If you’re using TPBs your primary options are oversewn or DFAB; in my experience it varied by bindery as far as gutter loss from one method to another. With Houchen, I personally did DFAB and never had any issues, but if you’re binding anything particularly glossy, DFAB may be an issue. If the material you are binding isn’t full bleed (the art doesn’t go to the edge of the page), the extra gutter loss that oversewn can have compared to DFAB may be less an issue though. It’s down to personal opinion in the end, so I always suggest that, for a first bind, people bind something cheap that they don’t mind redoing down the road to get a sense of things.

    I don’t know if Houchen will remove certain things for you, but even if they do, I always recommend doing it yourself if possible, to avoid any errors. When I sent my stuff off, I checked and double-checked so all Houchen had to do was bind it.

    When it comes to covers, it depends on who is creating the art (assuming you’re doing art-on-cover.) I do graphic design and make covers for folks, and with me I always tell people to let me know if they want anything in particular, otherwise I just make what I think looks cool (but the customer has to approve it of course!) I think Houchen has a couple different tiers of art creation, but you’re better off checking their site for info specific to them.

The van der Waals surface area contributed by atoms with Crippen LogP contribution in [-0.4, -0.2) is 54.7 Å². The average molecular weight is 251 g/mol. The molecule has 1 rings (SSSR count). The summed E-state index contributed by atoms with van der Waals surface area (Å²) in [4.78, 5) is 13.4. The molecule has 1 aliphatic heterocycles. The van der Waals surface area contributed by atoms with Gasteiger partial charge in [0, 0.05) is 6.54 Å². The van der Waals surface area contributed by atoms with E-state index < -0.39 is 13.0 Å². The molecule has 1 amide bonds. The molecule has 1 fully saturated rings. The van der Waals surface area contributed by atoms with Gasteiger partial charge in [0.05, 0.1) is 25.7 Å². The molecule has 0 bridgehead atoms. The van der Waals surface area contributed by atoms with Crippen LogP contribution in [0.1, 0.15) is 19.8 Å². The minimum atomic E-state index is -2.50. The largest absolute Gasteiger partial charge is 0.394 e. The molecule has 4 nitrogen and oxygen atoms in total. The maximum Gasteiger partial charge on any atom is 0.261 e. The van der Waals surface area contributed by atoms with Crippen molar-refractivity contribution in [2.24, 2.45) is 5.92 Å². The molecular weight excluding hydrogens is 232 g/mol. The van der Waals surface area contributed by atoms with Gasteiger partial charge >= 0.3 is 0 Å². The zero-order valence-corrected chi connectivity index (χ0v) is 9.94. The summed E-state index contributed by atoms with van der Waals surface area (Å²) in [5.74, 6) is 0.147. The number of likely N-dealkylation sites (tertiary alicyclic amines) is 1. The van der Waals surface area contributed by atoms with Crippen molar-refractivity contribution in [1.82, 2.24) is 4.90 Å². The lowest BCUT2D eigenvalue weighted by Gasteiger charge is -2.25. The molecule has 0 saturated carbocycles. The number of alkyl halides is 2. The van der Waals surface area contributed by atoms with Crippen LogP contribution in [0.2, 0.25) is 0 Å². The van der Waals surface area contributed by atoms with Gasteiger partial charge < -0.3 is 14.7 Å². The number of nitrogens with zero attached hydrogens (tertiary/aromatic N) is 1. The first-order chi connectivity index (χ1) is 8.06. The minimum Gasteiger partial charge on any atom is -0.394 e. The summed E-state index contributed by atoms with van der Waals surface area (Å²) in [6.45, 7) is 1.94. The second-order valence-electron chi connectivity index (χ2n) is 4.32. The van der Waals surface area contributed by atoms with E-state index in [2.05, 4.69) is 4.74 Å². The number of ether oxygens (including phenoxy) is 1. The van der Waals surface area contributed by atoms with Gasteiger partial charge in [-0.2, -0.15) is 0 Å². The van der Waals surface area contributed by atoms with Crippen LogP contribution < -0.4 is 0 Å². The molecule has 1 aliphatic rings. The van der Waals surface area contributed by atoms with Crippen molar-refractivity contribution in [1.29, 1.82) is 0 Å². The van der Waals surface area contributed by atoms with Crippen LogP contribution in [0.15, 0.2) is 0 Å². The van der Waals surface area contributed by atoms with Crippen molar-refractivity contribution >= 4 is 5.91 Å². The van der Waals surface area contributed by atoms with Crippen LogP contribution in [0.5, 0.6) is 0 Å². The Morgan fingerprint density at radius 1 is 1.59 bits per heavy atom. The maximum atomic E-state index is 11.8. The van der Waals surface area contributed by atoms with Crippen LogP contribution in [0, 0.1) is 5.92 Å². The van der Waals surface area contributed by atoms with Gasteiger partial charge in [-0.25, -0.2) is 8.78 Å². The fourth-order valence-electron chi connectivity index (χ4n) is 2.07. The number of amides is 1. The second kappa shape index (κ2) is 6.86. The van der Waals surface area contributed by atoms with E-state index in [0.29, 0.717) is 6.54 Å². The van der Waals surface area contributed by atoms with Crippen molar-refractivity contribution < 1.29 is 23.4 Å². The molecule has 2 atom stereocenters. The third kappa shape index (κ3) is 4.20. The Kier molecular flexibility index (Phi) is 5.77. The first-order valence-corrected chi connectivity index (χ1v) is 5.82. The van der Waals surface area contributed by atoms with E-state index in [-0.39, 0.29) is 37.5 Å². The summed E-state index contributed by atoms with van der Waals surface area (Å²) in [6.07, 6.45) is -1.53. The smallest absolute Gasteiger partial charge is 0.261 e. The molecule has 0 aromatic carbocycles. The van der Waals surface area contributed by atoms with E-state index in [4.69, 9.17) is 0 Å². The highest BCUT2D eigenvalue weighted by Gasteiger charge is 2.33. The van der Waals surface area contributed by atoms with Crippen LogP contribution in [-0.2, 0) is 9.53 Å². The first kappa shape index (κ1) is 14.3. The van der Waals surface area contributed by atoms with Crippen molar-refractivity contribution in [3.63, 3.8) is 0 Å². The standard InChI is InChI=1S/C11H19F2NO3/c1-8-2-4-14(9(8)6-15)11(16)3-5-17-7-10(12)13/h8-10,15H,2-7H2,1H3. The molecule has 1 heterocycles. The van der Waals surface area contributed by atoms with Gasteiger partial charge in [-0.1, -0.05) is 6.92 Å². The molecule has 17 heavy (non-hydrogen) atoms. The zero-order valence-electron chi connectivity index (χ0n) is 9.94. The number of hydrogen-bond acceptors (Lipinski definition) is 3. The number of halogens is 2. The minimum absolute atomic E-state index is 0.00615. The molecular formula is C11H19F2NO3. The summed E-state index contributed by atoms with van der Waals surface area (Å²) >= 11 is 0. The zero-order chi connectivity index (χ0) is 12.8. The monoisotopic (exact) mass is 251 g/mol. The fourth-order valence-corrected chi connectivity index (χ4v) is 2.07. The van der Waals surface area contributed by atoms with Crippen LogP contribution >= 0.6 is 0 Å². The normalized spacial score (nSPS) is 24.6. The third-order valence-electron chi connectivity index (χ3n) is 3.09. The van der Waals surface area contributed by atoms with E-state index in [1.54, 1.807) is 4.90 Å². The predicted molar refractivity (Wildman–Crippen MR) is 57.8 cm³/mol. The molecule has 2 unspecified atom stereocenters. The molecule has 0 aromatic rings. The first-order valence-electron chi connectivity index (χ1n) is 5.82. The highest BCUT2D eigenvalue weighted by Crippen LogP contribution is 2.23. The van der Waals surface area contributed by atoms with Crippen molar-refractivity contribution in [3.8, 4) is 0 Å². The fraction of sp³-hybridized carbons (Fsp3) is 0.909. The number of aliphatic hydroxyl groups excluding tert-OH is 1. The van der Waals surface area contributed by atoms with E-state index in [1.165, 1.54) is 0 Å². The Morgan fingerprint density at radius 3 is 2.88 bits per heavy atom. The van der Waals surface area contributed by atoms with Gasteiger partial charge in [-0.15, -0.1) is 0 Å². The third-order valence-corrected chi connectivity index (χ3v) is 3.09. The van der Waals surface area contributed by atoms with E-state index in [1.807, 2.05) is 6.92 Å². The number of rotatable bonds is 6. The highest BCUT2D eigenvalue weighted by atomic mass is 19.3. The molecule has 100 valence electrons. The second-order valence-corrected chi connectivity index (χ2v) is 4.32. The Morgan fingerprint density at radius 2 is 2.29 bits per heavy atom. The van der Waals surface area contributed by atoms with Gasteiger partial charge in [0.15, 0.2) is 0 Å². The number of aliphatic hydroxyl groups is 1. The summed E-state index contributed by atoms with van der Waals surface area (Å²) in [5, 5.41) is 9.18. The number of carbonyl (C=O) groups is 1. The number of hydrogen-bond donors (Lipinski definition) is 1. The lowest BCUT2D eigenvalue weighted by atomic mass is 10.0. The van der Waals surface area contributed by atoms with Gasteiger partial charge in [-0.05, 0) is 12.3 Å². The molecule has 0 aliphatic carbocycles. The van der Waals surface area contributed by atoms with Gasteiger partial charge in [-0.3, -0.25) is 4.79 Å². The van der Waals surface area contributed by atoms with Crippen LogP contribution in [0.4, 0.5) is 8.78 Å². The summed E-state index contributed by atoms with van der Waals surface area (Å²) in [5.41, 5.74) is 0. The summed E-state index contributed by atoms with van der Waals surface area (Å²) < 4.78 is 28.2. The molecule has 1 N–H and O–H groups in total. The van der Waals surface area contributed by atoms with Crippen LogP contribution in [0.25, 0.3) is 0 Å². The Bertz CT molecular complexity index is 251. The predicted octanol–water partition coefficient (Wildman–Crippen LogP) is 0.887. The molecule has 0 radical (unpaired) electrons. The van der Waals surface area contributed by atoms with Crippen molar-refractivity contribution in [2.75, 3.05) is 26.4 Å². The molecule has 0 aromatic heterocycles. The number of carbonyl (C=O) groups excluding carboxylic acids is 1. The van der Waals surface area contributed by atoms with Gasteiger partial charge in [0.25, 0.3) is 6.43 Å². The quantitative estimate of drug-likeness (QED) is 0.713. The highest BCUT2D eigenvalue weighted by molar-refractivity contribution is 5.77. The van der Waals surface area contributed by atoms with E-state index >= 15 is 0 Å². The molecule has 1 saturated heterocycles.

As for books in landscape, not sure what your question is exactly.

  12. #1212
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    Quote Originally Posted by Dick Grayson View Post
    Others who are currently binding things will be better for recommending a particular bindery (I havenít bound anything in a number of years!) but as for your other questions...

    You canít physically make pages of a book larger, not without some sci-fi contraption that enbiggens things anyway, or reprinting every single page at a larger size.